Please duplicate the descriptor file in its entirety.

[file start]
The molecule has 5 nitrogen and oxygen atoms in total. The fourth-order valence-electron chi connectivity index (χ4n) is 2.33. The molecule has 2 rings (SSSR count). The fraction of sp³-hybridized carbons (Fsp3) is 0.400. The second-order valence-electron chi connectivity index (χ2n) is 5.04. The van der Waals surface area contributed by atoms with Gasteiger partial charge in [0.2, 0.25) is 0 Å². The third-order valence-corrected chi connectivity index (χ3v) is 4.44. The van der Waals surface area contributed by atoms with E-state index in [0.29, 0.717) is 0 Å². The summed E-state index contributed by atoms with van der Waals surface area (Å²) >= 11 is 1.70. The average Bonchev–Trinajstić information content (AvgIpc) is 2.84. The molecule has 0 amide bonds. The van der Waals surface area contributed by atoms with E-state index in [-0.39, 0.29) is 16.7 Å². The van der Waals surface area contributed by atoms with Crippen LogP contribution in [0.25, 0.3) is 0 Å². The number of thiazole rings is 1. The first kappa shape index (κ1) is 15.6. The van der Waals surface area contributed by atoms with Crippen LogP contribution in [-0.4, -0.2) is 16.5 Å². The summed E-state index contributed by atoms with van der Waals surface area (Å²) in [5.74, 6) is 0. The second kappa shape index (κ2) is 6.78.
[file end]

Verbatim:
The molecule has 5 nitrogen and oxygen atoms in total. The fourth-order valence-electron chi connectivity index (χ4n) is 2.33. The molecule has 2 rings (SSSR count). The fraction of sp³-hybridized carbons (Fsp3) is 0.400. The second-order valence-electron chi connectivity index (χ2n) is 5.04. The van der Waals surface area contributed by atoms with Gasteiger partial charge in [0.2, 0.25) is 0 Å². The third-order valence-corrected chi connectivity index (χ3v) is 4.44. The van der Waals surface area contributed by atoms with E-state index in [0.29, 0.717) is 0 Å². The summed E-state index contributed by atoms with van der Waals surface area (Å²) >= 11 is 1.70. The average Bonchev–Trinajstić information content (AvgIpc) is 2.84. The molecule has 0 amide bonds. The van der Waals surface area contributed by atoms with E-state index in [-0.39, 0.29) is 16.7 Å². The van der Waals surface area contributed by atoms with Crippen LogP contribution in [0.25, 0.3) is 0 Å². The number of thiazole rings is 1. The first kappa shape index (κ1) is 15.6. The van der Waals surface area contributed by atoms with Crippen LogP contribution in [-0.4, -0.2) is 16.5 Å². The summed E-state index contributed by atoms with van der Waals surface area (Å²) in [5.74, 6) is 0. The second kappa shape index (κ2) is 6.78.